Kim's Bookshops

The second life of books

The second life of books

You might be a top-notch recycler, but have you ever tried to recycle a book? If you have, depending on where you live, you might well have come to realise that it is not as simple as tossing that well-read book in with your flattened cardboard! Although some communities have a recycling program there are many who do not, you can always check with your local council to see if they run a program. Throughout the UK, there are large number of paper recyclers who are unable to recycle your books due to the glue that binds books along the spine. There is also the book’s cover to consider, since it may contain plastic, cloth, leather or other non-paper materials; that’s why over 200 million books end up in landfill!!

1. Buy a Second-Hand Book

Not only can you save a few £’s, but buying a second-hand book is a great way to make sure it isn’t ending up in our landfill. It is also a great way of supporting your local second-hand bookshop. There are few things more satisfying than browsing a well-ordered bookshop for that elusive out-of-print book you have been searching for, and you will be amazed at the huge variety of titles and genres that are available, often in very good condition.

2. Sell Your Books

If the thought of getting up at the crack of dawn and heading off to your local car boot sale doesn’t hold great appeal, telephone your local second-hand bookshop. If they can’t use them, they can probably point you in the right direction. Next port of call, try your local church or scout group, these organisations often hold book sales to raise money and are always on the lookout for donations.

3. Donate Your Books to a Charity

For many people, donating their unwanted books to a local or national charity is often their first choice. However, what many people do not realise is that when they donate books to a charity, a large percentage of these books are either sent for pulping or, in the worst case scenario, can end up in landfill. All you need do when next in a charity shop is take a look at their bookshelves to see that there are few, if any, books that aren’t modern paperback fiction titles!! Next time you are thinking about donating your books look at other options such as your local library or community group.

4. Get Creative

If a book is completely destroyed, maybe with water damage, a weird stain, or too much love, pull it apart and make something new. Use book pages for origami, collages, or as a canvas and create a new project for your art class, your bedroom, or your family fridge. Want a nifty way to hide something? Try hollowing out an old book, it’s a really creative way to hide your spare keys or that secret note! After all, who is going to searching your bookshelves for hidden treasure. You can follow this link to see how easily it is done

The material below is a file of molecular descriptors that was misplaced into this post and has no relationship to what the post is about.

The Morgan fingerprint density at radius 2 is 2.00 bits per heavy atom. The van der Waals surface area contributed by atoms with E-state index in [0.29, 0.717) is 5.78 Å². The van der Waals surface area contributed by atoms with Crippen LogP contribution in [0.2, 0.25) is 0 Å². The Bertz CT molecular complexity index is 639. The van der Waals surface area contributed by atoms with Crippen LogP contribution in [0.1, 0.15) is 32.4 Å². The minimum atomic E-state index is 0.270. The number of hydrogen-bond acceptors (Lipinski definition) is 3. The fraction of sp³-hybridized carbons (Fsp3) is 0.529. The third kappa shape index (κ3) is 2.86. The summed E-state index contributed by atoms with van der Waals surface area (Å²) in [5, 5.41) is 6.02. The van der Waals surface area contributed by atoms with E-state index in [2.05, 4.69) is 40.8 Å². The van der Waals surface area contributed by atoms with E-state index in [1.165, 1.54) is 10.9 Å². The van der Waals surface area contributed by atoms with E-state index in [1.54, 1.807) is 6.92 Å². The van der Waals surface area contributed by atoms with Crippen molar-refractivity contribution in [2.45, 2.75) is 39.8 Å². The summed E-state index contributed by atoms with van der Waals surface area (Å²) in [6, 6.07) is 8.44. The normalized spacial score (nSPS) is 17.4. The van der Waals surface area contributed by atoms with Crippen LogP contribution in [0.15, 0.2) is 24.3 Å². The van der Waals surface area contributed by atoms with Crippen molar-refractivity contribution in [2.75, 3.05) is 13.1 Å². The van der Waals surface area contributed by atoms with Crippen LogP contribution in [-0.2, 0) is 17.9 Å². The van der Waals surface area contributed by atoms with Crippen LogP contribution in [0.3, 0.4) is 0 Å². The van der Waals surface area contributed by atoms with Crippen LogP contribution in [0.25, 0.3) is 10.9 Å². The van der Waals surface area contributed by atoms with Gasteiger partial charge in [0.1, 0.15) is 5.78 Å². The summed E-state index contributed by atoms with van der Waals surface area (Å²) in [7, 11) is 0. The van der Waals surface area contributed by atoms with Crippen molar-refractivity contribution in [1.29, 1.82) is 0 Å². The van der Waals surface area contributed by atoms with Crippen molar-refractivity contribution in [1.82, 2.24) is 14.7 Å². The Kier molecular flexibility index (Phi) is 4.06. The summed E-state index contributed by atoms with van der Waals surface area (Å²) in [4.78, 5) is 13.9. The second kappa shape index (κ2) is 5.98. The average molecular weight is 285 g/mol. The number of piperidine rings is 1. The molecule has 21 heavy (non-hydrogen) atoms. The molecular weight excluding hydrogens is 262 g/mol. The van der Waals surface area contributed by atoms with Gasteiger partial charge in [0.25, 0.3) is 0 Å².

5. Help for African Children

Access to an education is one of the only opportunities young people have to end the cycle of poverty and attain a better quality of life than previous generations. Most African children who attend school have never owned a book of their own. In many classrooms, 10-20 students share one textbook. Many people in the UK take these educational necessities for granted, but children in Africa cherish books. A great way to help these children is to donate any second-hand text books you may have. You can do this through Books for Africa a Charity whose aim is to end the book famine in Africa.

6. Create Some Funky Gift Wrap

Hit two birds with one stone by using old book pages as gift wrap! Not only are you saving money and paper by not purchasing gift wrap, but you’ll be putting you old books to good use. The end product is usually pretty cute too and will be much more appreciated by your friends and family than store bought wrapping paper.

7. Book Swap

Book swapping or book exchange is a great way to shift your unwanted books and is the practice of swapping books between one individual and another. Book swaps are often informal and can be arranged between colleagues at work, members of a book club or residents in a care home. The practice has grown widely over recent years and you will now often find a shelf or box were books can be exchanged in all sorts of places including school staff rooms, doctors’ surgeries and hospital emergency departments. We have even heard of one set up by local residents in an old village phone box!

A Happy Ending

Operators of the waste collection service in Ankara (Turkey) decided to create a small local library with the books they were recovering from the waste containers. The city hall of the Çsankaya metropolitan district gave them an old unused build place for the project. The new library has turned out to be a great example of how to recycle old books and today is the home to some 6,000 titles.


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